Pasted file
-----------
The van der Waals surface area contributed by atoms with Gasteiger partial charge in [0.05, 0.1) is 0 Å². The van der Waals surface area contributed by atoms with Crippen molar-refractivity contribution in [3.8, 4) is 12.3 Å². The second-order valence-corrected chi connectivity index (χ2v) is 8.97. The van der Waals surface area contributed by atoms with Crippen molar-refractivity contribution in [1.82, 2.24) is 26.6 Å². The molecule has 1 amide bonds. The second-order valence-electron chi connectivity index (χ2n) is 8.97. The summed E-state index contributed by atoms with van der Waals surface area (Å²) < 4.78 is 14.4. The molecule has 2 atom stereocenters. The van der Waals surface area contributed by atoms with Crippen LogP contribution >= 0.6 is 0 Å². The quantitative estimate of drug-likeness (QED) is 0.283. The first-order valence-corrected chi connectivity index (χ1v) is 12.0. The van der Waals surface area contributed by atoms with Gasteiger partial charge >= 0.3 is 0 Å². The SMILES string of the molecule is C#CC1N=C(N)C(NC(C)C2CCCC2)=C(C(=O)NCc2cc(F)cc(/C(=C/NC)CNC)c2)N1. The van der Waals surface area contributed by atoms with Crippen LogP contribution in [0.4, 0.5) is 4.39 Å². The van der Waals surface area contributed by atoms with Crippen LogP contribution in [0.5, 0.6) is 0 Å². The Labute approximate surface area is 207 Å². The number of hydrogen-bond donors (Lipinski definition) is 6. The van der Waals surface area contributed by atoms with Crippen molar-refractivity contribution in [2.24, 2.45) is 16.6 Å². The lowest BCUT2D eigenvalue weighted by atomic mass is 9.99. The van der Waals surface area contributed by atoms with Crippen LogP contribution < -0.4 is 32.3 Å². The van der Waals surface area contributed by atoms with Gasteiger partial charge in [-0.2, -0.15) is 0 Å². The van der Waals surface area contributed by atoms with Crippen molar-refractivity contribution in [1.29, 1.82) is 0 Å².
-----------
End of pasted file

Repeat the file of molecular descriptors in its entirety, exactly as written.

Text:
The van der Waals surface area contributed by atoms with Gasteiger partial charge in [0.05, 0.1) is 0 Å². The van der Waals surface area contributed by atoms with Crippen molar-refractivity contribution in [3.8, 4) is 12.3 Å². The second-order valence-corrected chi connectivity index (χ2v) is 8.97. The van der Waals surface area contributed by atoms with Crippen molar-refractivity contribution in [1.82, 2.24) is 26.6 Å². The molecule has 1 amide bonds. The second-order valence-electron chi connectivity index (χ2n) is 8.97. The summed E-state index contributed by atoms with van der Waals surface area (Å²) < 4.78 is 14.4. The molecule has 2 atom stereocenters. The van der Waals surface area contributed by atoms with Crippen LogP contribution >= 0.6 is 0 Å². The quantitative estimate of drug-likeness (QED) is 0.283. The first-order valence-corrected chi connectivity index (χ1v) is 12.0. The van der Waals surface area contributed by atoms with Gasteiger partial charge >= 0.3 is 0 Å². The SMILES string of the molecule is C#CC1N=C(N)C(NC(C)C2CCCC2)=C(C(=O)NCc2cc(F)cc(/C(=C/NC)CNC)c2)N1. The van der Waals surface area contributed by atoms with Crippen LogP contribution in [0.4, 0.5) is 4.39 Å². The van der Waals surface area contributed by atoms with Crippen LogP contribution in [0.5, 0.6) is 0 Å². The Labute approximate surface area is 207 Å². The number of hydrogen-bond donors (Lipinski definition) is 6. The van der Waals surface area contributed by atoms with Crippen molar-refractivity contribution in [2.24, 2.45) is 16.6 Å². The lowest BCUT2D eigenvalue weighted by atomic mass is 9.99. The van der Waals surface area contributed by atoms with Crippen LogP contribution < -0.4 is 32.3 Å². The van der Waals surface area contributed by atoms with Gasteiger partial charge in [-0.2, -0.15) is 0 Å². The van der Waals surface area contributed by atoms with Crippen molar-refractivity contribution in [1.29, 1.82) is 0 Å².